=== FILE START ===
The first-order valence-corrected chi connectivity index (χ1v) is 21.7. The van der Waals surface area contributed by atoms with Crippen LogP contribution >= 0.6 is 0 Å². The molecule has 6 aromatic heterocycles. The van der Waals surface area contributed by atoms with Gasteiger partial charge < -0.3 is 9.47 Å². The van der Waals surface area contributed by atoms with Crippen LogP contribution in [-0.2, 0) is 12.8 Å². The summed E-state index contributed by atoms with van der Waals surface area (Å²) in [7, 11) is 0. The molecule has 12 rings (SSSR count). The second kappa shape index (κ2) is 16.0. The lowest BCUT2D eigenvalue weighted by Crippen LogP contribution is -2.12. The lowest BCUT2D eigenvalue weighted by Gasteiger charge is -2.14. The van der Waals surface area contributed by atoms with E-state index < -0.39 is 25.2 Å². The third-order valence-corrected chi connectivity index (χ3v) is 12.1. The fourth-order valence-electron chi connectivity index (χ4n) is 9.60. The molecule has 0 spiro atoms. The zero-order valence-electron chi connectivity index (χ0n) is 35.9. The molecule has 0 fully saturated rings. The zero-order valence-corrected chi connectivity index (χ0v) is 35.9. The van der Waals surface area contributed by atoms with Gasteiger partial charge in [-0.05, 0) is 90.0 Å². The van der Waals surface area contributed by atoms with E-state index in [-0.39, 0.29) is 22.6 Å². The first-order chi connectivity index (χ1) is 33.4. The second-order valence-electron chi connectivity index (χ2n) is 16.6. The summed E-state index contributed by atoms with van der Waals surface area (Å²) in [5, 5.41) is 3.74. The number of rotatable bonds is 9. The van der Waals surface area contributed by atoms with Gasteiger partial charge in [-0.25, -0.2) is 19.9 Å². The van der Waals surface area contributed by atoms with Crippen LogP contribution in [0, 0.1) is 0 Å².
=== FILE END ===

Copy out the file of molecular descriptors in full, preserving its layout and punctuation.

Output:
The first-order valence-corrected chi connectivity index (χ1v) is 21.7. The van der Waals surface area contributed by atoms with Crippen LogP contribution >= 0.6 is 0 Å². The molecule has 6 aromatic heterocycles. The van der Waals surface area contributed by atoms with Gasteiger partial charge < -0.3 is 9.47 Å². The van der Waals surface area contributed by atoms with Crippen LogP contribution in [-0.2, 0) is 12.8 Å². The summed E-state index contributed by atoms with van der Waals surface area (Å²) in [7, 11) is 0. The molecule has 12 rings (SSSR count). The second kappa shape index (κ2) is 16.0. The lowest BCUT2D eigenvalue weighted by Crippen LogP contribution is -2.12. The lowest BCUT2D eigenvalue weighted by Gasteiger charge is -2.14. The van der Waals surface area contributed by atoms with E-state index < -0.39 is 25.2 Å². The third-order valence-corrected chi connectivity index (χ3v) is 12.1. The fourth-order valence-electron chi connectivity index (χ4n) is 9.60. The molecule has 0 spiro atoms. The zero-order valence-electron chi connectivity index (χ0n) is 35.9. The molecule has 0 fully saturated rings. The zero-order valence-corrected chi connectivity index (χ0v) is 35.9. The van der Waals surface area contributed by atoms with Gasteiger partial charge in [-0.05, 0) is 90.0 Å². The van der Waals surface area contributed by atoms with E-state index in [-0.39, 0.29) is 22.6 Å². The first-order chi connectivity index (χ1) is 33.4. The second-order valence-electron chi connectivity index (χ2n) is 16.6. The summed E-state index contributed by atoms with van der Waals surface area (Å²) in [5, 5.41) is 3.74. The number of rotatable bonds is 9. The van der Waals surface area contributed by atoms with Gasteiger partial charge in [-0.25, -0.2) is 19.9 Å². The van der Waals surface area contributed by atoms with Crippen LogP contribution in [0, 0.1) is 0 Å².